Karen reported, “88, we’ve made the turn onto Portage, where are you?”
With a little bit of luck, we arrived at the intersection in time to block the Cutlass. On the narrow street and with Dave close in behind, the two occupants decided to abandon their vehicle and run. Doors open, we all converged on foot, catching them at the corner of a building at the corner of the street. Our third car arrived just as we pounced on the retreating culprits.
Now, I’m not sure how much experience the readers of this story have had with medium speed pursuits, foot chases and ground-fighting, but I need to explain that at the point of contact at the corner of that building, the adrenaline was pumping at its highest rate into everyone’s core. Adrenaline is released by the body in response to an instinctive fight-or-flight survival response, and while police training helps to control this response, it is a stimulant that blocks all consciousness except for a focus on the imminent threat. Even in a controlled training environment, the competition to “win” fuelled by the stimulation of adrenaline sometimes causes an over-reactionary response. Learning to control that response in a training environment resulted in more than one bloody nose and the occasional broken arm. In this real-life instance, for Ben and Mel, adrenaline illicited the flight response, and they were bent on running and resisting any attempt at capture. For us, it was the fight response; we were ready to rock-and-roll baby!
Karen was the first to reach Mel. She put him on the ground. Mel resisted, tried to get up, tried to roll over. Karen held her ground and was helped by Jim’s arrival at her side. Mel strained to resist but he was overpowered and handcuffed. Karen would be sore from the struggle in the morning; Mel would be sorer. In his struggle with me, Ben turned himself over and with arms and legs flailing, we engaged in a combative dance where many swings were made but few were landed. Thankfully, Dave assisted me as I, not-to-gently, flipped Ben over and applied the handcuffs to his wrists. With my breath heaving, I knew that I would be extremely sore the next day.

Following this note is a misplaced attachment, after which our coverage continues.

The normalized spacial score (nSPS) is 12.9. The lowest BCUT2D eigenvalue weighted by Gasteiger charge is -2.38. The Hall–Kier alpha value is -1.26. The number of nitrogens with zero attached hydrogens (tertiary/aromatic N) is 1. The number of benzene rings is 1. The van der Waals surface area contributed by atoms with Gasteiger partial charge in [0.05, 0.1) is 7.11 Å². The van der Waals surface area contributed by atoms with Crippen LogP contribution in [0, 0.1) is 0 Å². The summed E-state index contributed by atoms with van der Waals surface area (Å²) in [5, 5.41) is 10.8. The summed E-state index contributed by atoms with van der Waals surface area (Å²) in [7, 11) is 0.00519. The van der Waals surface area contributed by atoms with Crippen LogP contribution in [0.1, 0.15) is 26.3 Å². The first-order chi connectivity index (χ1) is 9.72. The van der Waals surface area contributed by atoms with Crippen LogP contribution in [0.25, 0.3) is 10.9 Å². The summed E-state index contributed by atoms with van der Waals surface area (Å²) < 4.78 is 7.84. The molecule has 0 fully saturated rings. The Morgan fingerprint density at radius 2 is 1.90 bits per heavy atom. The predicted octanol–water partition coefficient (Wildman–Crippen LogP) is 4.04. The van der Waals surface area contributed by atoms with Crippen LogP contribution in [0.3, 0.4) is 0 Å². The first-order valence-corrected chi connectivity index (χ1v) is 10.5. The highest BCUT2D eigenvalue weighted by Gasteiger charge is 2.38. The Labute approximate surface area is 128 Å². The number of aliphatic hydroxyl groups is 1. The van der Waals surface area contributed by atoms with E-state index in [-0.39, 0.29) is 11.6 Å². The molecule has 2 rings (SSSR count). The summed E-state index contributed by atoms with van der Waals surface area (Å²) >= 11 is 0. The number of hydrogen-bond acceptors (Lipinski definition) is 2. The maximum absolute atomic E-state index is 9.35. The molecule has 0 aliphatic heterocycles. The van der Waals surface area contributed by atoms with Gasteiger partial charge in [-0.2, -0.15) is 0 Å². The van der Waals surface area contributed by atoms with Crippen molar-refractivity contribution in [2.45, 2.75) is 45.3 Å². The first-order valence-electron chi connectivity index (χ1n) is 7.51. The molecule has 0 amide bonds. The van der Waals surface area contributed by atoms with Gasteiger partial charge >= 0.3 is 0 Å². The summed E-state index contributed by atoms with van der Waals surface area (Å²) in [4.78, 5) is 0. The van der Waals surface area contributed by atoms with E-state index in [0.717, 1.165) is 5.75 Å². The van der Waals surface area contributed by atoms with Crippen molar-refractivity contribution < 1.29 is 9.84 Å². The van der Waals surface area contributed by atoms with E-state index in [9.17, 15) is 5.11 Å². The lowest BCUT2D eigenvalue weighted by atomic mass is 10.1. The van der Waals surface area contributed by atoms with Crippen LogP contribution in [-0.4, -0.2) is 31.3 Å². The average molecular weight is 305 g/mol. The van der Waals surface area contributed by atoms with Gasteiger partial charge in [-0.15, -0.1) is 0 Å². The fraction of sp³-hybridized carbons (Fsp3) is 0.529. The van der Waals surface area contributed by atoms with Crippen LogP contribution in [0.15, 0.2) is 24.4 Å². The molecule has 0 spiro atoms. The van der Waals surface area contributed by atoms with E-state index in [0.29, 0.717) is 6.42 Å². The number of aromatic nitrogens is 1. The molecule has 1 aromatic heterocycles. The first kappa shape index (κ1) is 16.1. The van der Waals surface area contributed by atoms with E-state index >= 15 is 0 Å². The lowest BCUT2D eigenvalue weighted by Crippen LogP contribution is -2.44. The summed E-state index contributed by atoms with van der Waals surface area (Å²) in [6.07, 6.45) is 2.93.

The threat now passed, my consciousness started to focus on my surrounding terrain. I first noticed that the cement corner of the building had been very close to our heads. Ben and I were lucky that we did not sustain major rock-rub during our tussle. The second observation was that the foundation rose four feet from the ground and from there up to the soffits were full length and width glass picture windows. This had provided a clear view of our escapades for all the restaurant patrons on the other side. The building was an A&W restaurant full of people. And standing on a restaurant bench were the cutest little boy and girl that one could imagine, noses pressed tightly to the glass, hands flattened against the glass above their heads, a wide-eyed look of shock and awe in their features that blurred the innocence in their eyes. Behind them were their parents looking on, and behind the parents, a mismatch of other patrons taking advantage of this real life police drama. Thankfully in 1986 there were no camera phones, Vimeo or YouTube! The A&W patrons’ memories of that day would only be remembered and expressed verbally, giving proof to the adage, ‘You wouldn’t believe what we saw! I wouldn’t have believed it if I hadn’t seen it with my own eyes’!
Driving back to our office with the prisoners in tow the police radios were silent. Karen and I spoke little of our encounter. It was a safe end to unexpected circumstances which all too commonly occur in police work; circumstances that for the most part turn out OK.
While police work is inherently dangerous, proper planning and execution attempt to minimize the risks to all. Still, this story gives examples of how quickly plans can change. In this story decisions were made incrementally once the initial takedown was compromised. Principal to all outcomes is the safety and security to the public, enforcement officers and suspects.
The incident above was informally debriefed that evening sharing a few drinks with the team after work. During our next department meeting it was more formerly discussed from a variety of perspectives for future planning considerations.
Ultimately and thankfully, the incident provides good memories of that moment in time.